Tech firms face new rules as EU countries, lawmakers clinch fair market deal
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Tech firms Google, Amazon, Apple, Meta, and Microsoft may have to change their core business practices in Europe as EU countries and lawmakers bring forward landmark rules to curb their powers.
France, which currently holds the rotating EU presidency, said in a tweet that there was a provisional agreement after eight hours of talks between negotiators for the Parliament and the Council (representing the governments of member states).
The European Commission has welcomed the agreement. “What we want is simple: fair markets also in digital. Large gatekeeper platforms have prevented businesses and consumers from the benefit of competitive digital markets,” said EU anti-trust chief Margrethe Vestager, who proposed the rules just over a year ago.
Meanwhile, EU industry chief Thierry Breton said in a separate tweet that the deal would ensure fair and open digital markets.
EU lawmaker Andreas Schwab, who had steered the debate in European Parliament, added: “This means that the time of long anti-trust cases, during which the authorities were lagging behind the big tech companies, is over.”
The Digital Markets Act (DMA) sets out rules for online gatekeepers: companies that control data and platform access. The act will cover gatekeepers in online intermediation services, social networks, search engines, operating systems, online advertising services, cloud computing, video-sharing services, web browsers, and virtual assistants.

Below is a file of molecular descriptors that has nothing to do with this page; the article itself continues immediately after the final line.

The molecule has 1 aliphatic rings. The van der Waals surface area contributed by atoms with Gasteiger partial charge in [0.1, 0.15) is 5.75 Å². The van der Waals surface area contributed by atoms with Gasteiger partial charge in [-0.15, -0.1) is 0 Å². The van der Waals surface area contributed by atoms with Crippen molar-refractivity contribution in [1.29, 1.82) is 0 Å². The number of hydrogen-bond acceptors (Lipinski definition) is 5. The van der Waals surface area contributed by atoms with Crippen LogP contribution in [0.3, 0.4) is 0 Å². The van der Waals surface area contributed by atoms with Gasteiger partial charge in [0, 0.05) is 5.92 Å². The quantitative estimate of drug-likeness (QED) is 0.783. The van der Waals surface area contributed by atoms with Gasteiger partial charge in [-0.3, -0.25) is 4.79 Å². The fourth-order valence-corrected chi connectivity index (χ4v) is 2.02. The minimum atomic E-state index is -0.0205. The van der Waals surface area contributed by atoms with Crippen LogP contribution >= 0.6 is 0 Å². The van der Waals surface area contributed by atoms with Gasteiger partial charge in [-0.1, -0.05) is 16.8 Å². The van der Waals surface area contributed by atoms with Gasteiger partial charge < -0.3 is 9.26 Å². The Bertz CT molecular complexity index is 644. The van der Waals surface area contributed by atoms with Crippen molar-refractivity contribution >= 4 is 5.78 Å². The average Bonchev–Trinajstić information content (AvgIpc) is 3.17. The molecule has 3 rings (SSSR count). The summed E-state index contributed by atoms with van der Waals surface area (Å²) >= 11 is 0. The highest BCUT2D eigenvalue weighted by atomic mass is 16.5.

Under the DMA, the tech firms will have to make their messaging services interoperable and provide business users access to their data. Business users will also be able to promote competing products and services on a platform and reach deals with customers off the platforms.
The rules outlined by the EU act will also prohibit the companies from favouring their own services over rivals’ or preventing users from removing pre-installed software or apps, applying to companies with a market capitalisation of €75bn, €7.5bn in annual turnover and at least 45 million monthly users.
Under the DMA, companies will face hefty fines up to 10 per cent of their annual global turnover for breaching the rules, and as much as 20 per cent for repeat offences.
Apple, which has lobbied intensively against the DMA, reiterated its worries in a statement, saying: “We remain concerned that some provisions of the DMA will create unnecessary privacy and security vulnerabilities for our users, while others will prohibit us from charging for intellectual property in which we invest a great deal”.
Google, which also cranked up its lobbying in the last year, voiced similar concerns. “While we support many of the DMA’s ambitions around consumer choice and interoperability, we’re worried that some of these rules could reduce innovation and the choice available to Europeans. We’ll now take some time to study the last text, talk with the regulator and work out what we need to do to comply,” it said.
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